Figure 3 Location of study site on a Malawi map (shown by a red star).

Figure 3

Location of study site on a Malawi map (shown by a red star).

Figure 4 Geology of Malawi [27].

Figure 4

Geology of Malawi [27].

In order to characterize the rock mass, handmapping was used first, followed by smartphone and finally photogrammetry. The various tools that allowed input data collection are outlined.

2.1 Photogrammetry

Photogrammetric technique required the use of a Nikon D100/Nikon SLR digital camera to take photographs and Agisoft Photoscan/Visual SfM software to create a 3D image point cloud. Photoscan is a photogrammetric program, which matches points between photographs to recreate a mesh in 3D. The software uses Structure from Motion (SfM) and dense multi-view 3D reconstruction algorithms to generate 3D point clouds of an object from a collection of arbitrary taken still images [15]. As most conventional photogrammetric techniques require the coordinates and orientation of the cameras or ground control points (GCPs) to be known to facilitate scene triangulation and reconstruction, the SfM method solves the camera position and scene geometry simultaneously and automatically, using a highly redundant bundle adjustment based on matching features from a set of multiple overlapping images [19,20]. Figure 5 shows an SfM workflow, and Figure 6 shows the delineated 3D image of the study area.

Figure 5 From photograph to point cloud: SfM workflow [20].

Figure 5

From photograph to point cloud: SfM workflow [20].

Figure 6 Point cloud 3D image (a) created by photoscan; and delineated in SplitFx showing traces in purple (b); and patches in black (c).

Figure 6

Point cloud 3D image (a) created by photoscan; and delineated in SplitFx showing traces in purple (b); and patches in black (c).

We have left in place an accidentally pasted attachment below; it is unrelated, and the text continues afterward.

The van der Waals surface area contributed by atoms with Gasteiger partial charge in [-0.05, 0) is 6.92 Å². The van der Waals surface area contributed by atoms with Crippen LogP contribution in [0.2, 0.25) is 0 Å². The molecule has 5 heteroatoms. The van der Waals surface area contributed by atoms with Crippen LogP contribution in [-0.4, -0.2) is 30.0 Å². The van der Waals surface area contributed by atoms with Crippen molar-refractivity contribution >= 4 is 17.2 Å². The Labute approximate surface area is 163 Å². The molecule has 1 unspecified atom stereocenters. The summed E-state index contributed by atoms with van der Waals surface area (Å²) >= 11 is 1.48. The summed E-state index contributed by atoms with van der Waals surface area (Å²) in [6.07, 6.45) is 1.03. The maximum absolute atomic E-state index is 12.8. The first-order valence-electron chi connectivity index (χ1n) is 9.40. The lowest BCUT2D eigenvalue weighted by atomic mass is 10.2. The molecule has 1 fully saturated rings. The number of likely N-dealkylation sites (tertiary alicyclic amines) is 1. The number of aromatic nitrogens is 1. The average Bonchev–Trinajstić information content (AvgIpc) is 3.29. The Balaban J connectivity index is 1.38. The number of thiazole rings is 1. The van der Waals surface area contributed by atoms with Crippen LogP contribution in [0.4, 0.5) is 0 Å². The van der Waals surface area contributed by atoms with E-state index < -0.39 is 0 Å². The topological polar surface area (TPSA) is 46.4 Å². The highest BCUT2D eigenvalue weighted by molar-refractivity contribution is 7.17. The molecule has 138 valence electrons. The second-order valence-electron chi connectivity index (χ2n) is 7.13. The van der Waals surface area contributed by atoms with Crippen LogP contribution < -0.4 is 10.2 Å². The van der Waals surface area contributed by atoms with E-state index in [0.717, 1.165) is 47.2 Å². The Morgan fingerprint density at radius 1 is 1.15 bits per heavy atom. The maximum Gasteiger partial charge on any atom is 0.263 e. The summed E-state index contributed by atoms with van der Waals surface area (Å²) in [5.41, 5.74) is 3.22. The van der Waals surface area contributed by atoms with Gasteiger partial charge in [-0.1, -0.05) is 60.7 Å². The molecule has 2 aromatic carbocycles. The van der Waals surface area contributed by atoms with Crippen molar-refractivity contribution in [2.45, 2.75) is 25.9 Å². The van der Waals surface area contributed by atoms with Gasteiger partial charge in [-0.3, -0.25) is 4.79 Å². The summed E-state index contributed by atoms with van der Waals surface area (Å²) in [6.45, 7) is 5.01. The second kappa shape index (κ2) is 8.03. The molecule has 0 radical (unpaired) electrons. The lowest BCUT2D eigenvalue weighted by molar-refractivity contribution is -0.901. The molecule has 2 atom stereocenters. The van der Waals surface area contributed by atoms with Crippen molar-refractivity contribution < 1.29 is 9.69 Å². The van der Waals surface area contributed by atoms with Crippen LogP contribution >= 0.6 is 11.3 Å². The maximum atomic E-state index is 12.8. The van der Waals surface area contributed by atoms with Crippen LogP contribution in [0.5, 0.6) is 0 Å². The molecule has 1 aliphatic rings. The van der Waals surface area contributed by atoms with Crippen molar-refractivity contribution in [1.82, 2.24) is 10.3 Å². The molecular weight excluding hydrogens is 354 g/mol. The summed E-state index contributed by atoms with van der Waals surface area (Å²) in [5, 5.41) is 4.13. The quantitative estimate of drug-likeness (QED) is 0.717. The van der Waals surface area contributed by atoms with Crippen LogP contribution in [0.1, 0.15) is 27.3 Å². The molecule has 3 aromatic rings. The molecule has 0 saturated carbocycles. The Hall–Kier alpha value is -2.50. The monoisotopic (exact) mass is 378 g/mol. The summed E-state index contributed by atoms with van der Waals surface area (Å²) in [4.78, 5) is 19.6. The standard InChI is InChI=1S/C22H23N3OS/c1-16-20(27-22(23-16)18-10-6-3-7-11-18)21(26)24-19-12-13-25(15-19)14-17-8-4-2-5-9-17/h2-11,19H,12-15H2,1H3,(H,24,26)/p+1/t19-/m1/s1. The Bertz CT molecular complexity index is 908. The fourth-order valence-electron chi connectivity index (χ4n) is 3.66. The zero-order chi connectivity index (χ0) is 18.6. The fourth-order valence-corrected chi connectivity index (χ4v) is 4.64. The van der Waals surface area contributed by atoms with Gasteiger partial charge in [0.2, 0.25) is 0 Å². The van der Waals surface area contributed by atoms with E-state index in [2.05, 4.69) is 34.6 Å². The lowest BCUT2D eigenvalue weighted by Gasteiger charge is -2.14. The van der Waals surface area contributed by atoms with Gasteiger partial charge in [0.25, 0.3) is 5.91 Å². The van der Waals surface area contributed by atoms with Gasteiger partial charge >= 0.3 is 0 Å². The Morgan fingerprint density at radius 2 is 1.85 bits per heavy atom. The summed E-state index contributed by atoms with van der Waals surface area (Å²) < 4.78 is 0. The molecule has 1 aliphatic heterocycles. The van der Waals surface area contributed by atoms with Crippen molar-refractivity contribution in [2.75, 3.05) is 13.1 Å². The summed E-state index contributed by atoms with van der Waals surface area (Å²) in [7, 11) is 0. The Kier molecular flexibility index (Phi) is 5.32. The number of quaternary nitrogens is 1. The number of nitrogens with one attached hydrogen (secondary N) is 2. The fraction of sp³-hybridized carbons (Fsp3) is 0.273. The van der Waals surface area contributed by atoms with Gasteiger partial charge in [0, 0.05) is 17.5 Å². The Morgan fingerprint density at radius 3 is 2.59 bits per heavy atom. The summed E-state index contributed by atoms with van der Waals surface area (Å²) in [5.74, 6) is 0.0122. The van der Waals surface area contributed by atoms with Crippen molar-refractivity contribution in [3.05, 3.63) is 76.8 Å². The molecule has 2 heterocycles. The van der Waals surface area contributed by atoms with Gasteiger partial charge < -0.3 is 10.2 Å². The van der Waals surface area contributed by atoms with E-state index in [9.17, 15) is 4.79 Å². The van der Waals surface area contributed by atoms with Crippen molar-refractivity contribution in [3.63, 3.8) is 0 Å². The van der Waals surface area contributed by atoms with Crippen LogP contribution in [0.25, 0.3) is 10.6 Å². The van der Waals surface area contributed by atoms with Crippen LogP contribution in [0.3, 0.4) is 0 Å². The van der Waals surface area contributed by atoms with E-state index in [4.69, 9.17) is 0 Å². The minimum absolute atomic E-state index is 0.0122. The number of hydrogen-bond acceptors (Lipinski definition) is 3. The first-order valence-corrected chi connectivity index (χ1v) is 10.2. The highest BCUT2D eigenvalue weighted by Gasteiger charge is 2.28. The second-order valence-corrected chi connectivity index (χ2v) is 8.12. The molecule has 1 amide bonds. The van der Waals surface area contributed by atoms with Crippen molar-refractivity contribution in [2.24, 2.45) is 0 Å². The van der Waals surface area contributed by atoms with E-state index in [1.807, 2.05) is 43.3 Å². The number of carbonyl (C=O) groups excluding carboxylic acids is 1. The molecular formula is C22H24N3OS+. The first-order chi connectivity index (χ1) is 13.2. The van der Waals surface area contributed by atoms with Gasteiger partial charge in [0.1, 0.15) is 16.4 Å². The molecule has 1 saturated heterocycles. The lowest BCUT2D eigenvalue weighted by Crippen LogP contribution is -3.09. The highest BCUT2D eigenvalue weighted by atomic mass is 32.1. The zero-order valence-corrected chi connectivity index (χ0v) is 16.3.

2.1.1 3D image and point cloud creation

First, 12 digital images of the rock face were captured from a distance of about 5–10 m using a Nikon camera. In the field, particular attention was taken to maximize overlap by using short camera baselines to obtain well-exposed photographs and uniform coverage of the discontinuities.

The 3D reconstruction pipeline used in Agisoft Photoscan estimates camera calibration parameters automatically utilizing Brown’s model for lens distortion removing the need for manual calibration if standard optical lenses and highly redundant image networks are used. For scale and georeferencing, GCPs were added through manual selection, i.e. by adding orientation of a feature on the rock face in each image within the photo set. The alignment process iteratively refines the external and internal camera orientations and camera locations through a least squares solution and builds a sparse 3D point cloud model. Photoscan analyses the source images by detecting stable points and generating descriptors based on the surrounding points [19].

2.1.2 SplitFx processing

The photogrammetric 3D image and point cloud are imported into SplitFx software for manual delineation of discontinuities by inserting either planes or traces (Figure 6). The computer mouse is used to select a polygon shape of discontinuities on the point cloud and the SplitFx program identifies the triangle points within the plane to calculate the dip and dip direction of the best fit plane running through the points. Plane recognition is described as a patch in SplitFx software [21]. Similarly, discontinuity traces were identified by manually selecting points along the line of the linear feature and then SplitFx uses the 3D spatial of the selected points to calculate the dip and dip direction. According to ref. [2], orientations of features taken from discontinuity traces are not as accurate as measurements taken from discontinuities represented as planes; therefore, orientations from discontinuity traces were used with care and patch recognition was mostly used to capture orientation data.